As things stand now, crediting Latynina with only 32 medals creates a contradiction where a discontinued event is officially counted at the Olympics, but not the World Championships from the very same Olympic quad. For the sake of consistency, Latynina should be credited with either 31 or 33 medals. But to credit Latynina with only 31 medals is problematic because it involves rewriting the Olympic record book and discounting an official Olympic medal. Which is why even the most fervent supporters of Simone Biles would find it more reasonable to alter our interpretation of the 1954 World Championships to maintain consistency with the Olympics as opposed to doing things the other way around.
It is inevitable that readers responding to this story will highlight the absurdity of Latynina being able to count a discontinued event, that she had seven chances to medal in a single competition, and there was no such thing as an All-Around Finals or Event Finals in her era. Those were all huge advantages that Latynina had in her era and are legitimate arguments to make while defending Simone Biles.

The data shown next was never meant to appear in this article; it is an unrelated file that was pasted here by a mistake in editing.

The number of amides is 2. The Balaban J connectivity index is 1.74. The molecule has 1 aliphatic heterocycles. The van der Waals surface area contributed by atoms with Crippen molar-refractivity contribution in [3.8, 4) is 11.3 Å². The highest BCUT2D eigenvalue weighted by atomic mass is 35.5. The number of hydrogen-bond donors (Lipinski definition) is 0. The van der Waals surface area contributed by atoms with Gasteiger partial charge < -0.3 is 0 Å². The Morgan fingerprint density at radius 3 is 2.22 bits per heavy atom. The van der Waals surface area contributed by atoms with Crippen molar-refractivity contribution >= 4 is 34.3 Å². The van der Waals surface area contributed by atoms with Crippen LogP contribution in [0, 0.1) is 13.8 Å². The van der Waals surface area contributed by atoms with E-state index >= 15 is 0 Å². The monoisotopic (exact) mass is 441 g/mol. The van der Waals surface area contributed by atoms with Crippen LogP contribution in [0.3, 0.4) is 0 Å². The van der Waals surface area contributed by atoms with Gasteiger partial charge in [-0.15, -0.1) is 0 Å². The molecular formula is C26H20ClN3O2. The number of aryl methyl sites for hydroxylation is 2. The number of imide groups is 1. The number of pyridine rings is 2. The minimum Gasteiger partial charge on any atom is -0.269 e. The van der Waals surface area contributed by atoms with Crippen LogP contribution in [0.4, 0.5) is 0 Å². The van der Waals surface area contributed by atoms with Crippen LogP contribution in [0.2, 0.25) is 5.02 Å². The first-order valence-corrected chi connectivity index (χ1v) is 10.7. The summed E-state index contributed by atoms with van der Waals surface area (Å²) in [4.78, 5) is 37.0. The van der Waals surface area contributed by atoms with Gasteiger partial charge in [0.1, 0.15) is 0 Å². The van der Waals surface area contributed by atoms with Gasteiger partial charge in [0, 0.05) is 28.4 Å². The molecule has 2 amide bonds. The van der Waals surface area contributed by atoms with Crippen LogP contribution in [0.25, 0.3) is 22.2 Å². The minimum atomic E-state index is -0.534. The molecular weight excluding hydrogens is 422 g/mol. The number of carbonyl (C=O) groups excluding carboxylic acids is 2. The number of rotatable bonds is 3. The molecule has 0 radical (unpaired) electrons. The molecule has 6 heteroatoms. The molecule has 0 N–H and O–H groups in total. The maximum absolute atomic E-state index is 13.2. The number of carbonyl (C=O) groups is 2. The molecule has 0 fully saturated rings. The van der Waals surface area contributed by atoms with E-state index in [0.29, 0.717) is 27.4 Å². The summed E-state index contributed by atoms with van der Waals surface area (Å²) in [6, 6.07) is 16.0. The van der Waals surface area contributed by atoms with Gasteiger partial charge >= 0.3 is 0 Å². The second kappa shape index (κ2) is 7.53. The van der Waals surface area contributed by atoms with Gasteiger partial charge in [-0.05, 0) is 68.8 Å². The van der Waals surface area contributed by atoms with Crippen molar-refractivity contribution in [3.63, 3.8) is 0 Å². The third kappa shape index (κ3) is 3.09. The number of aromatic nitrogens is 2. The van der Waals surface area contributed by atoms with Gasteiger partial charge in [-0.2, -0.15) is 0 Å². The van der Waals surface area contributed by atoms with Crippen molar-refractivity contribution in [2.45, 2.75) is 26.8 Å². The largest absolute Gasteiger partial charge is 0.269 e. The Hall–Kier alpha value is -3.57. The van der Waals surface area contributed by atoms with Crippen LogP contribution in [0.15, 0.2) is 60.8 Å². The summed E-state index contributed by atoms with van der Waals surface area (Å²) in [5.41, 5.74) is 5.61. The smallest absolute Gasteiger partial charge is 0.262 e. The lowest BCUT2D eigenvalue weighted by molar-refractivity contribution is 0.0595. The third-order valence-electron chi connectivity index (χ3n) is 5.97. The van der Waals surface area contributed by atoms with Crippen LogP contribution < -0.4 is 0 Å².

Larissa Latynina (L), Vera Caslavska (M), and Birgit Radochla (R)
But it should also be noted that Simone Biles has a massive advantage of her own. Latynina competed in an era where the World Championships were held just 1x every 4 years. Biles competes in an era where this competition is held 3x every 4 years. The World Championships didn’t start being held with such frequency until 1991. Of the six gymnasts with 12 or more medals at the World Championships, Larissa Latynina is the only one who predates the 1990s.
Name Worlds Debut Total Medals Simone Biles 2013 25 Svetlana Khorkina 1994 20 Gina Gogean 1992 15 Larissa Latynina 1954 14 or 15 Lavinia Milosovici 1991 13 Aliya Mustafina 2010 12
How much did this hurt Latynina’s medal tally? Back in 2019 I wrote an article trying to answer this very question and concluded it costed Latynina dozens of medals over the course of her career. Latynina could have finished somewhere between 56 and 63 total medals had there been a World Championships in 1953, 1955, 1957, 1959, 1961, 1963, and 1965.
Regardless of whether Larissa Latynina has 33 or 32 medals, regardless of whether Simone ranks #1 or #2 on the all-time medals list, this will do little to undercut Biles’ status as the gymnast most people select for the greatest of all-time. The only difference this story really makes is who is technically the medal leader in WAG history. And while this article covers the dynamic between Simone Biles and Larissa Latynina, the revelation regarding Team-PA unveils dozens of gymnasts from 1950 and 1954 who deserve to have one more medal listed on their official medal tally.